Processes ripe for automation
Automation of certain functions is not an aspiration or something that may be possible in the future. It is here today and has been applied successfully in several areas.
- Deal clearing, settlement, and securities issuance
These inter-linked areas are set for disruption from automation. Clearing and settlement processes through which accounts are updated, payments scheduled, and finally cash or securities exchanged remain frustratingly slow-moving even today. The extensive range of intermediaries and regulatory checks that need to be performed across multiple IT systems, often manually and with a large quantity of collateral paperwork, means the fundamental process has barely changed in decades. However, the prescriptive and highly technical nature of these processes means they can be fully automated, allowing investors to get their share certificates and companies get their cash swifter than ever before. As such, automation isn’t about removing or circumnavigating regulation, which is completely essential to a well-functioning market – automation is about making complying with regulation as painless and easy as possible for market participants, freeing them up to focus on what they do best.
- KYC/AML compliance
KYC/AML regulations necessitate specific documentation being viewed, stored, and verified by service providers. Currently cumbersome and time-consuming, these procedures can be codified and set up as instructions to run on platforms with relative ease. This approach saves further time and effort because investors need only be KYC’d once when they join a platform – once initially issued, clearances and approvals can be reissued as required with ease. As above, automation allows all parties to ensure and to be confident that they are fully compliant without demanding the extensive time input it currently does.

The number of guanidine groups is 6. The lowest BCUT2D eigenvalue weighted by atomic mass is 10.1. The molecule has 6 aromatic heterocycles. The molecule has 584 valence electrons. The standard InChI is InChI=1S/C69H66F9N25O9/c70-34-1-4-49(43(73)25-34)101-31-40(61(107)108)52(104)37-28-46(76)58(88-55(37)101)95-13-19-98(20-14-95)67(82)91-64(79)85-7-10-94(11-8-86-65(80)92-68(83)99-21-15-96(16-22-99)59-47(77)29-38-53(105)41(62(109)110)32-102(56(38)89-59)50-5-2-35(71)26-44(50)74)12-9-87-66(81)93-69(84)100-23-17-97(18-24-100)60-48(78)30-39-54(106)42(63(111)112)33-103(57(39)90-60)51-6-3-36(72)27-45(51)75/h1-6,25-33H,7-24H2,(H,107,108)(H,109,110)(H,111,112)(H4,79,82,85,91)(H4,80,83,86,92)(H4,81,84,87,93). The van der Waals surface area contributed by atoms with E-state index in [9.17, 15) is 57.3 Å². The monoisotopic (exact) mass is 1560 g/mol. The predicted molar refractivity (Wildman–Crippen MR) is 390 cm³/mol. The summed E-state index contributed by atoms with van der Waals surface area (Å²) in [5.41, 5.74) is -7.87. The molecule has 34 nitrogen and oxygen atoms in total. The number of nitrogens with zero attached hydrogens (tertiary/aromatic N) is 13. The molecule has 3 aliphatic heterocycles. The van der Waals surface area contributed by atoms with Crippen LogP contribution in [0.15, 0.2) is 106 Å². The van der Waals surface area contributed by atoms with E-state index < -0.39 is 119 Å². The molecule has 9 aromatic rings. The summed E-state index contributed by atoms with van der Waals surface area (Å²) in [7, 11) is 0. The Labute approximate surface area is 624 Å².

- Registry and cap table management
Capital table and share registry functions also remain remarkably slow and labour-intensive processes. Updating the internal and external registers and performing all necessary operations with regard to Companies House can consume considerable amounts of employee time. More specialised activities like issuing and keeping track of employee share-options are even more laborious. Once again this administrative burden can be almost totally removed via the use of tech that can automate the performance of these repetitive tasks. As well as saving your staff time to do more productive activities, automation means you can be highly confident that no mistakes or ‘fat finger errors’ have crept in.
Overcoming the Solow paradox